You know you’re in for a novel museum experience when your visit begins with a full car inspection and an ID check. The Centers for Disease Control and Prevention’s David J. Sencer Museum is no ordinary art space, from that requisite security check to the global health perspective that informs this CDC lobby museum space.
“Ebola: People + Public Health + Political Will” proves once again the unique vantage offered by this museum in an exhibition centered on the modern pandemic of Ebola and the devastating 2014 outbreak that ravaged Guinea, Sierra Leone and Liberia. These were already three of the poorest countries on Earth, crippled by waves of civil war and deeply broken infrastructure, so the outbreak of Ebola in a 2-year-old child in Guinea occurred in a region poorly equipped to handle the crisis. Over the course of the outbreak’s two-year run, 11,000 people died from the outbreak, many of them the local health care workers who sacrificed their lives to help others, in addition to a heroic cadre of international medical teams.
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Copious wall text (didactic wall labels are the primary communicative form here) affirms that stopping a global health crisis was central to the international community’s actions in West Africa during the Ebola outbreak. But also at work was a global, moral imperative to do the right thing that drove aid agencies and governments around the world, including the United States’ CDC and its Department of Defense, the World Health Organization, the United Nations and organizations like UNICEF and Doctors Without Borders. Even Muslim and Christian clergy worked to defy regional prejudices and entrenched belief systems by finding a rationale for fighting Ebola in their religious teachings.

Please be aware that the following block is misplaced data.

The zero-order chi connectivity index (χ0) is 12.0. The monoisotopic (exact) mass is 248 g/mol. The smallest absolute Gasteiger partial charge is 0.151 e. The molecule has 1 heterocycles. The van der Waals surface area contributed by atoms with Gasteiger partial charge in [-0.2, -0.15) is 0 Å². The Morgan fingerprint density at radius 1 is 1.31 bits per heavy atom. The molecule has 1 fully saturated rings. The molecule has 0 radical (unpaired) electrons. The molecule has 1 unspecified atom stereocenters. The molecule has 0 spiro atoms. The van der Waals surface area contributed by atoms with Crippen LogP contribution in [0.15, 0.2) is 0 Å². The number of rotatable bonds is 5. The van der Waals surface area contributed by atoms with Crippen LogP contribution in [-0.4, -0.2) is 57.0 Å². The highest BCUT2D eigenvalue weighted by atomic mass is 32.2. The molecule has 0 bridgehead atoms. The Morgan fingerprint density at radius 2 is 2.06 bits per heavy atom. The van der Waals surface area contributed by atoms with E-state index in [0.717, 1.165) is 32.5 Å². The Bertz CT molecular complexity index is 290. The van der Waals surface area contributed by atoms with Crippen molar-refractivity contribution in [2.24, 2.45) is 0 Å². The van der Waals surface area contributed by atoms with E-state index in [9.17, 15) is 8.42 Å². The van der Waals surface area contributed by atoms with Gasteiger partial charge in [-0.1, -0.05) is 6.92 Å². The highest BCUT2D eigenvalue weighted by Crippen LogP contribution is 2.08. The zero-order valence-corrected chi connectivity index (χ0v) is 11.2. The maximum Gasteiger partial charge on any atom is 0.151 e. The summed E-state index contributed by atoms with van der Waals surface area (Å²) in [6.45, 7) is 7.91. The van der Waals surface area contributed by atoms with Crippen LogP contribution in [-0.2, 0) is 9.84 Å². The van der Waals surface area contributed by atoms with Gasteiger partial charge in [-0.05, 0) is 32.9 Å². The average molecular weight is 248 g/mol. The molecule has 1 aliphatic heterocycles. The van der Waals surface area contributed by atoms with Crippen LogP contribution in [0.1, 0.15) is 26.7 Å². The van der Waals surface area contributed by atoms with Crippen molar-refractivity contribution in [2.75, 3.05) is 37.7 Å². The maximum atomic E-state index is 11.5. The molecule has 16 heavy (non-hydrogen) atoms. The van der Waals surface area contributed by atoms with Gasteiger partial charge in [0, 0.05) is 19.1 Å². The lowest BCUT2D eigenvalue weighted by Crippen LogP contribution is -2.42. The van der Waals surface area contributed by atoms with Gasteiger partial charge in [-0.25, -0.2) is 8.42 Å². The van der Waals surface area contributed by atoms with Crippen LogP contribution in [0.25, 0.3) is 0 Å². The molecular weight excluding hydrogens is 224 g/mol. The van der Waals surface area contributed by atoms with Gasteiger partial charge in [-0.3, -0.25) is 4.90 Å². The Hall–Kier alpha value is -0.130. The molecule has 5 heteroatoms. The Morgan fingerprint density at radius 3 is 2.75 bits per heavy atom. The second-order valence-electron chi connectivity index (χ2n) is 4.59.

Art exhibitions rarely have a moral, but this one does: When tragedy strikes in one corner of the world, it is the responsibility of more privileged nations to step in and help. With its mix of world-class photography; lab equipment; wooden tools used in local burials; the elaborate Personal Protection Equipment (PPE) donned by health workers in the field fighting Ebola; diaries of health workers and in-country briefings; audio testimony from CDC responders; and educational materials, among many other elements, the exhibition is a powerful multimedia testament to the global cooperation involved in defeating this crisis.
Difficult realities also impeded the spread of information about the disease, including remote villages, public distrust in institutions, and long-established traditions such as burial customs and folk medicine. Fighting Ebola, this exhibition affirms, was not just a public health matter, but a public relations, diplomatic and logistical puzzle. Some of the most fascinating elements in the exhibition are artist-made murals, but also government-disseminated comics and posters that in frank and graphic ways, informed the public about how to prevent and contend with the spread of Ebola, from hand-washing to avoidance of “bushmeat,” the wild animals such as bats, primates and cane rats — whose hunting, butchering and processing was the likely source of the virus jump from animal to human.
The experience of visiting “Ebola: People + Public Health + Political Will” is fairly complex; by turns enlightening, heartbreaking, horrifying, but also surreal for Western audiences buffered by oceans and prosperity from the cataclysm that consumed West Africa. The exhibition may be the first real encounter with something many of us experienced in headlines and news reports, more as an abstraction unfolding far away.
“Ebola” also attests to the lasting toll of the outbreak. Ebola’s effects endure: 16,000 children lost parents and the emotional, psychological and economic hardships that befell its victims lingered long after the outbreak was contained.
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